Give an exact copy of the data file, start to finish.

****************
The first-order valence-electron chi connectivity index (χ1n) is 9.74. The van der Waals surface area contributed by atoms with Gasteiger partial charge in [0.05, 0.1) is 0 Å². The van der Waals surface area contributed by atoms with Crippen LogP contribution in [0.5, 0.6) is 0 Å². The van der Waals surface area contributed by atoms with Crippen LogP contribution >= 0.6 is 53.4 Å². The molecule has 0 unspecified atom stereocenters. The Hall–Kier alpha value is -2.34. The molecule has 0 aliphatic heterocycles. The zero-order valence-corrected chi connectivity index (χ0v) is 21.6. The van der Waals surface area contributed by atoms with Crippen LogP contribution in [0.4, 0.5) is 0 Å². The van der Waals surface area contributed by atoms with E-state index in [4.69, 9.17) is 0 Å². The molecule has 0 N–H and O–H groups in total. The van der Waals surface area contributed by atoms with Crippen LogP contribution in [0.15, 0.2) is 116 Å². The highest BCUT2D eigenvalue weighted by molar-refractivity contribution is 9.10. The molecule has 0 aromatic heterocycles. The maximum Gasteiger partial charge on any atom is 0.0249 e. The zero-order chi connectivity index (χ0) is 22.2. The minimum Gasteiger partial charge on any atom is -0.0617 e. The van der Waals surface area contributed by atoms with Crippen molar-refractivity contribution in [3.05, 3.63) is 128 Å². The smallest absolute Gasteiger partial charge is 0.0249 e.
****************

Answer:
The first-order valence-electron chi connectivity index (χ1n) is 9.74. The van der Waals surface area contributed by atoms with Gasteiger partial charge in [0.05, 0.1) is 0 Å². The van der Waals surface area contributed by atoms with Crippen LogP contribution in [0.5, 0.6) is 0 Å². The van der Waals surface area contributed by atoms with Crippen LogP contribution >= 0.6 is 53.4 Å². The molecule has 0 unspecified atom stereocenters. The Hall–Kier alpha value is -2.34. The molecule has 0 aliphatic heterocycles. The zero-order valence-corrected chi connectivity index (χ0v) is 21.6. The van der Waals surface area contributed by atoms with Crippen LogP contribution in [0.4, 0.5) is 0 Å². The van der Waals surface area contributed by atoms with E-state index in [4.69, 9.17) is 0 Å². The molecule has 0 N–H and O–H groups in total. The van der Waals surface area contributed by atoms with Crippen LogP contribution in [0.15, 0.2) is 116 Å². The highest BCUT2D eigenvalue weighted by molar-refractivity contribution is 9.10. The molecule has 0 aromatic heterocycles. The maximum Gasteiger partial charge on any atom is 0.0249 e. The zero-order chi connectivity index (χ0) is 22.2. The minimum Gasteiger partial charge on any atom is -0.0617 e. The van der Waals surface area contributed by atoms with Crippen molar-refractivity contribution in [3.05, 3.63) is 128 Å². The smallest absolute Gasteiger partial charge is 0.0249 e.